Washington (CNN) - As the next battle for the Senate heats up, both the Democratic Senatorial Campaign Committee and the National Republican Senatorial Committee are showing their latest finance numbers.
The DSCC Wednesday reported raising $5.6 million last month, with $5.5 million cash on hand as of April 1, and a debt of $4.89 million.
The DSCC's GOP counterpart, the NRSC, reported raising $5 million in March, with $1.48 million in the bank and a debt of $2.75 million.
The NRSC, in an e-mail release, touted that March was the most successful off-year fundraising month for the committee since passage in 2002 of the Bipartisan Campaign Reform Act, better known as "McCain-Feingold," after its two sponsors in the Senate.
"Since Senator Cornyn assumed the chairmanship in 2009, his finance goals for the NRSC have been three-fold - to be careful stewards of our donors' money, to continue to close the fundraising gap with Senate Democrats and to ensure that not a single Republican candidate loses on Election Day because of a lack of financial resources," says NRSC Executive Director Rob Jesmer, in an email statement. "The NRSC met, and exceeded, those goals last cycle, and while we're still up against a Senate Democrat majority and the fundraiser-in-chief in the White House, we are committed to building on this success and winning back the majority next year."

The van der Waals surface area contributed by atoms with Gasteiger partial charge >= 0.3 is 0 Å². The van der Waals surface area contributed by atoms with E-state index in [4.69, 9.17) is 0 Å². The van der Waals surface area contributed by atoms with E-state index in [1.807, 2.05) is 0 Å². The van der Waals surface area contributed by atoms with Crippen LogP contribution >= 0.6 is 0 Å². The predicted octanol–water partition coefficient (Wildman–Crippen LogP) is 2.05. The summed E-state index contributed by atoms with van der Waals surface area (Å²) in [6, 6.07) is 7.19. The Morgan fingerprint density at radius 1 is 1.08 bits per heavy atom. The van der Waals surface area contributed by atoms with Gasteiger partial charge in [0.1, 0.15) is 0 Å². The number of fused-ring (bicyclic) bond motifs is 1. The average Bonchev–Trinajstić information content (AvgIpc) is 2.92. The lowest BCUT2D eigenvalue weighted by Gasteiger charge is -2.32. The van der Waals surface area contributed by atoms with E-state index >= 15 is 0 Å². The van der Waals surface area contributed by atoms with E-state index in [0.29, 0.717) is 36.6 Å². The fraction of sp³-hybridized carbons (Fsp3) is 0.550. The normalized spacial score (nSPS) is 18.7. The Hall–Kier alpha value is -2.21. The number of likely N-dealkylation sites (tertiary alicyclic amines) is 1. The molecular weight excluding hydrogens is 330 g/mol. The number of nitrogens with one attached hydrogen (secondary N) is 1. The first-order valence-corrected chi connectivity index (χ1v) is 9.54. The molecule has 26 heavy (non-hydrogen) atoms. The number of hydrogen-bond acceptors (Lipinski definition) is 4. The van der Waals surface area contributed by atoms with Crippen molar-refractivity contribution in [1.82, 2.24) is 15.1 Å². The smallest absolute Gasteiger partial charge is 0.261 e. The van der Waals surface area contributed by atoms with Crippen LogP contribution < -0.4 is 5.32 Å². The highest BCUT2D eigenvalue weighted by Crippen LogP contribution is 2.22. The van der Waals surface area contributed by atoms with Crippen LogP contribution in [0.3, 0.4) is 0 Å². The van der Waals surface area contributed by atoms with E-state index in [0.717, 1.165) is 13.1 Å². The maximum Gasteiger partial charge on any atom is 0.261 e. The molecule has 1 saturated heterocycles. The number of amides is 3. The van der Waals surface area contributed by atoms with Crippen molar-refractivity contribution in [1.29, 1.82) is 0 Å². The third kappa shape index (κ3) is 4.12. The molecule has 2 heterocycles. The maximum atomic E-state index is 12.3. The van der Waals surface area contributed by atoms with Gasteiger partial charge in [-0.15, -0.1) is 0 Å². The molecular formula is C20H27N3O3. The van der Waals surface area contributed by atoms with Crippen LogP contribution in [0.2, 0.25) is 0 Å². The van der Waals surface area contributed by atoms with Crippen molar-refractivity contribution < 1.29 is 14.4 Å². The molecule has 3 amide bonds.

Meanwhile, The DSCC noted that it has paid down over 43 percent of its debt over the past month and highlighted its cash on hand advantage over the NRSC.
"The strong support we're seeing so early in the cycle shows that we're going to be in a position to not only protect our majority next year, but also play offense in 2012," says DSCC Executive Director Guy Cecil. "The Republican move to end Medicare and give more tax breaks to the very rich has fueled support from our base. Our campaigns around the country are seeing that their supporters are excited and engaged earlier than ever before, and that will make the difference next year."
The Democrats will be defending 23 Senate seats in next year's elections (21 Democrats plus two seats held by independents who caucus with the party) while the GOP will be defending only 10 seats. The Democrats currently have a 53-to-47-seat majority in the chamber.
–Follow Paul Steinhauser on Twitter: @psteinhausercnn